Travel

Booker T. Washington National Monument, April 10, 2011

Posted on April 11, 2011. Filed under: Civil Rights, Education, History, Travel |

Statue Depicting Booker T. Washington as a Slave Child

Statue Depicting Booker T. Washington as a Slave Child

Restored Kitchen House Like That Inhabited by Booker T. Washington's Family

Restored Kitchen House Like That
Inhabited by Booker T. Washington’s Family

Restored Kitchen House Like That Inhabited by Booker T. Washington's Family

Restored Kitchen House Like That
Inhabited by Booker T. Washington’s Family

Stream, Booker T. Washington National Monument

Stream, Booker T. Washington National Monument

Booker T. Washington Bust

Booker T. Washington Bust

Inscription: A RACE, LIKE AN INDIVIDUAL,
LIFTS ITSELF UP BY LIFTING OTHERS UP.

Gravestone, Sparks Cemetery

Gravestone That Reads "SID DID, The 30 August 1893"
(Maybe "1873"), Sparks Cemetery

Stable, Booker T. Washington National Monument

Stable, Booker T. Washington National Monument

Sleeping Rare Pig, Booker T. Washington National Monument

Sleeping Rare Pig, Booker T. Washington National Monument

Photos copyright 2011 VisualInfo.Biz, Inc.

Booker T. Washington National Monument Web Page (National Park Service)
Some quotations by Booker T. Washington
Note: Use Google Maps or MapQuest to plan your journey beforehand, as there are not many road signs leading to this park. Or use GPS! The park is about thirty minutes east of Roanoke in western central Virginia.

The Booker T. Washington National Monument made such a strong impression that the next morning I imagined myself waking up with Booker T. Washington, his mother, brother, and sister, on the dirt floor of the kitchen house in which they all lived. As Chris and I walked miles through the beautiful park the day before, we visualized ourselves walking with Booker as a child.

You don't just read about Booker T. Washington's life here — you live it. You feel what this tobacco farm was like when Booker T. Washington lived here from 1856 to 1865.

We spent a good four hours walking the complete trail, taking in the restored period buildings, farm animals, Gills Creek, and Sparks Cemetery. While we walked, obviously happy and curious kids bounced in and out of the exhibits and ran to look at farm animals. Even small toddlers were energized by the place. This park is so well set up that it offers something for everyone — all ages; all backgrounds.

The park guides are unusually friendly and helpful. The information about Booker T. Washington's life and the times in which he lived is presented in many ways — art work, informational tableaus, well-written brochures, a movie (which we did not even watch; we spent four hours absorbing everything else they had to offer).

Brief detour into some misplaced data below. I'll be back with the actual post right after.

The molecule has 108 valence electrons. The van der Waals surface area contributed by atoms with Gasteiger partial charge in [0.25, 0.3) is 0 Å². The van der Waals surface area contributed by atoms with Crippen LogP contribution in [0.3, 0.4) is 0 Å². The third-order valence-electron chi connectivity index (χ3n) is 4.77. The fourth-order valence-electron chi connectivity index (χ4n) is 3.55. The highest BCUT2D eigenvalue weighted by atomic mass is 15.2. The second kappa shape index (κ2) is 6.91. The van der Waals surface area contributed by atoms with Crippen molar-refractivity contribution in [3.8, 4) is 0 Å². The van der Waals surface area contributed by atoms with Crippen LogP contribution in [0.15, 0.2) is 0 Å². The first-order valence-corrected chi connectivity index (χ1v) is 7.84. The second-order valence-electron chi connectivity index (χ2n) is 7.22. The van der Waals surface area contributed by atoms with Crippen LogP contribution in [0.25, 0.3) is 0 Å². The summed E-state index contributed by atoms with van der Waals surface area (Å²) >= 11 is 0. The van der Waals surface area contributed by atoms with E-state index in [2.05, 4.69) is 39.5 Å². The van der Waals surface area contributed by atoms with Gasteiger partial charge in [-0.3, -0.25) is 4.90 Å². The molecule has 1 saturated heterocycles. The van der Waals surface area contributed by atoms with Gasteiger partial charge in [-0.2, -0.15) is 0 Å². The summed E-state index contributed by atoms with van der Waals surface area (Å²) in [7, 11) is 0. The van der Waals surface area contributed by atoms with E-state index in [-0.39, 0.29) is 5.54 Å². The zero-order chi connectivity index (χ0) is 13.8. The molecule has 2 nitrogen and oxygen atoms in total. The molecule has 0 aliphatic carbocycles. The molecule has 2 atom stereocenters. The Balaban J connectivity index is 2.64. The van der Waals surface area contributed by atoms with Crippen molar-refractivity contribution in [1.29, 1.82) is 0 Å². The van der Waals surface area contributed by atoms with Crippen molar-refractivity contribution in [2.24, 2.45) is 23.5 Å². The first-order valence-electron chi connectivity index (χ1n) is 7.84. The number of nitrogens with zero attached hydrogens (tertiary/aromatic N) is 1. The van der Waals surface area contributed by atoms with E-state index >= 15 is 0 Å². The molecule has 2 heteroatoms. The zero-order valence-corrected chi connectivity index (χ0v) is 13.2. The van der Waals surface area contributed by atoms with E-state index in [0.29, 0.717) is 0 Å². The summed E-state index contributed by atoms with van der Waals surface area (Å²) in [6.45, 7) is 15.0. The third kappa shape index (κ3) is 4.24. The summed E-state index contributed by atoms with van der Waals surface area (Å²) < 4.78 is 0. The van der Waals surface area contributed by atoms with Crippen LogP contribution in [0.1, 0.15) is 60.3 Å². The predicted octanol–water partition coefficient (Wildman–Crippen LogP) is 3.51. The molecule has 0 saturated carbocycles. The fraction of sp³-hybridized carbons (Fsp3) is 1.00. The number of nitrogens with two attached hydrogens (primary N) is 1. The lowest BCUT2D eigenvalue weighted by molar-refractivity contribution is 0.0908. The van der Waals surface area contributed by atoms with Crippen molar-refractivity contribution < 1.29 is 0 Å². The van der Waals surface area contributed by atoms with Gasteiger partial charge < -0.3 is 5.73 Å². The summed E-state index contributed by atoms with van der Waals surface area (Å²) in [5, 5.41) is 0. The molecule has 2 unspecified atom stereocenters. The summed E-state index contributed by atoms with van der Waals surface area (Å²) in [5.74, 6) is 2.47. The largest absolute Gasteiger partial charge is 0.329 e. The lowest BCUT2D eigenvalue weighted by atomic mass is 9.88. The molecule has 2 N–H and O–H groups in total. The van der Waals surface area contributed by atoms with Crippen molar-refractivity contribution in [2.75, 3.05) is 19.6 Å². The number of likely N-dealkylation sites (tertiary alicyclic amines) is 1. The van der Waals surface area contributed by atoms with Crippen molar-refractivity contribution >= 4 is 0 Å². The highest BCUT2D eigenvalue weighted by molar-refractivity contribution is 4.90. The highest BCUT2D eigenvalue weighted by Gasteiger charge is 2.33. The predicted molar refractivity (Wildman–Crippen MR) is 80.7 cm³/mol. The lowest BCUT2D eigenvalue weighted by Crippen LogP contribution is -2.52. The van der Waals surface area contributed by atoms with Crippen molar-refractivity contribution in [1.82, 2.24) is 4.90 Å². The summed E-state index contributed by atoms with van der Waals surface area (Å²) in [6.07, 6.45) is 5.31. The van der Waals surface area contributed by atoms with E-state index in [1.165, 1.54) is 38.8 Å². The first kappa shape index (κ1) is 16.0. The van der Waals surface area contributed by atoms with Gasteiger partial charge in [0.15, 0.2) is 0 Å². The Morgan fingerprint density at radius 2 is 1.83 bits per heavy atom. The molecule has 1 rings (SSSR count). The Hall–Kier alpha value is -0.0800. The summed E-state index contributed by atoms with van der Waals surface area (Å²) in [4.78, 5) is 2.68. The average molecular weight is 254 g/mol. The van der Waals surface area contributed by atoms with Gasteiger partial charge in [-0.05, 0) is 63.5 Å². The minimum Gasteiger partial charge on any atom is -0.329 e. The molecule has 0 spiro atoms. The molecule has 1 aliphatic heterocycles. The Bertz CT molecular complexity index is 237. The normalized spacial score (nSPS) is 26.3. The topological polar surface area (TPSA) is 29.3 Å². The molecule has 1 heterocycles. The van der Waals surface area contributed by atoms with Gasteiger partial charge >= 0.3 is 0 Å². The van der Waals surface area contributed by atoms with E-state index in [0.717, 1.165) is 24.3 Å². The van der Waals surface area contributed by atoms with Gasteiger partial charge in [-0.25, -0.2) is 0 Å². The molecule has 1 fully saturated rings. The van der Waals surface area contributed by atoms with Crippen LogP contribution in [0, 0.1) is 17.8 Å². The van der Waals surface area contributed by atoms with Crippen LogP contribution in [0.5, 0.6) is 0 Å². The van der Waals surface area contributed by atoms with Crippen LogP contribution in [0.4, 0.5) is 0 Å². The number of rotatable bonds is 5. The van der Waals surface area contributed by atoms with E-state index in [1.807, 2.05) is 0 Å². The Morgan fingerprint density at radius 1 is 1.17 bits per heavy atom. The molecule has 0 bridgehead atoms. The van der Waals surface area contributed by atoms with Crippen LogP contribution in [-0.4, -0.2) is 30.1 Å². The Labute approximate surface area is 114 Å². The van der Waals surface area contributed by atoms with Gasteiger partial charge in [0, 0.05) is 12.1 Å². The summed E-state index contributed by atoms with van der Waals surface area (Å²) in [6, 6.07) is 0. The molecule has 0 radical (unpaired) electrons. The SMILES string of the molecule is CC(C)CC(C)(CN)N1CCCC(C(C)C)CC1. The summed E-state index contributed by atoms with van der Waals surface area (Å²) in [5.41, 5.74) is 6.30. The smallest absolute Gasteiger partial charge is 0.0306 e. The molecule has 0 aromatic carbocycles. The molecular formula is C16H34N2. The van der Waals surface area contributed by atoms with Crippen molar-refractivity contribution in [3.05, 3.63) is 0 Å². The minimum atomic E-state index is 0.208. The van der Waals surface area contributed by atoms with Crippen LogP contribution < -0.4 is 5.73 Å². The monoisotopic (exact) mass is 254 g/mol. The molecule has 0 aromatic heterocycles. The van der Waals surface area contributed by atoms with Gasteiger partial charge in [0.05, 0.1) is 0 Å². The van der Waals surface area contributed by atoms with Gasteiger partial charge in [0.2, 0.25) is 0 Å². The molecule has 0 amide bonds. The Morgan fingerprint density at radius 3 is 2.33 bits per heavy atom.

The guides give you a number to dial on your cell phone and, as you walk through the hiking trail, you can listen to pre-recorded information about certain trail stops. There is a lot of very interesting information presented in many different ways.

For instance, did you know that slaves introduced licorice to the United States in necklaces made out of licorice seeds? There are so many little details to absorb.

We hiked by a cemetery about which almost nothing is known. Only one gravestone had very simple letters carved into it; the rest of the stones were unmarked but positioned like gravestones. Perhaps the Sparks Cemetery is a slave cemetery; no one knows. The National Park Service guides know its name from oral history.

The Booker T. Washington National Monument is on a section of the 207 acres owned by the Burroughs family. It was a tobacco farm on which Booker T. Washington was born to a slave named Jane. He knew very little about his father, a neighboring white plantation owner. As a slave child, Booker worked hard literally as soon as he could walk.

I find it ironic that at birth his mother Jane named him "Booker" and that early on he developed a love for learning that persisted throughout his life. It was a prophetic name. Booker T. Washington also always believed in the value of hard work. Perhaps a little too much so — I read online that after his death, doctors discovered that his blood pressure was twice the normal range; they thought that he had developed congestive heart failure from overwork.

The Burroughs Farm was a smaller farm where the master and slaves worked side by side. Young Booker did not experience the extreme cruelties known at the larger plantations. When Booker was nine years old, Master Burroughs read the Emancipation Proclamation to him and his family on the porch of the "Big House."

As you walk through the park, you see this man's humble beginnings — sleeping on a dirt floor in a scratchy flaxseed slave shirt he hated — and you take in information about what he later became. He strove on to remarkable achievements. Booker T. Washington became a famous educator, author, orator, influential advisor, and civil rights activist.